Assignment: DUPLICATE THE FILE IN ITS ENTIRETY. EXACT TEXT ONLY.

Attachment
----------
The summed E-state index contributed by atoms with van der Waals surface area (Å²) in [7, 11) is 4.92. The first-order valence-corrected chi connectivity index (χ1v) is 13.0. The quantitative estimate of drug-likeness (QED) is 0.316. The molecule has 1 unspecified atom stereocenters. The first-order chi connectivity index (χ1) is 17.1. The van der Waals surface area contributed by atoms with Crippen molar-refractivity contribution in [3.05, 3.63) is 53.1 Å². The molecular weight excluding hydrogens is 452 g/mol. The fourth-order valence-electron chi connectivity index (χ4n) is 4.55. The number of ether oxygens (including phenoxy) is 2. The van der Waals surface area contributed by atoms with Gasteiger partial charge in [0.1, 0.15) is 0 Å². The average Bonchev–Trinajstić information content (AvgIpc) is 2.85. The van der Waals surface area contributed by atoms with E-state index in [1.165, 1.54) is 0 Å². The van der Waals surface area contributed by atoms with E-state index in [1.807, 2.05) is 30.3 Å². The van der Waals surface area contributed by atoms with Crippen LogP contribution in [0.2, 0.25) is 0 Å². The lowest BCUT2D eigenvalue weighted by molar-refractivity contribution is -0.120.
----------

The summed E-state index contributed by atoms with van der Waals surface area (Å²) in [7, 11) is 4.92. The first-order valence-corrected chi connectivity index (χ1v) is 13.0. The quantitative estimate of drug-likeness (QED) is 0.316. The molecule has 1 unspecified atom stereocenters. The first-order chi connectivity index (χ1) is 17.1. The van der Waals surface area contributed by atoms with Crippen molar-refractivity contribution in [3.05, 3.63) is 53.1 Å². The molecular weight excluding hydrogens is 452 g/mol. The fourth-order valence-electron chi connectivity index (χ4n) is 4.55. The number of ether oxygens (including phenoxy) is 2. The van der Waals surface area contributed by atoms with Gasteiger partial charge in [0.1, 0.15) is 0 Å². The average Bonchev–Trinajstić information content (AvgIpc) is 2.85. The van der Waals surface area contributed by atoms with E-state index in [1.165, 1.54) is 0 Å². The van der Waals surface area contributed by atoms with E-state index in [1.807, 2.05) is 30.3 Å². The van der Waals surface area contributed by atoms with Crippen LogP contribution in [0.2, 0.25) is 0 Å². The lowest BCUT2D eigenvalue weighted by molar-refractivity contribution is -0.120.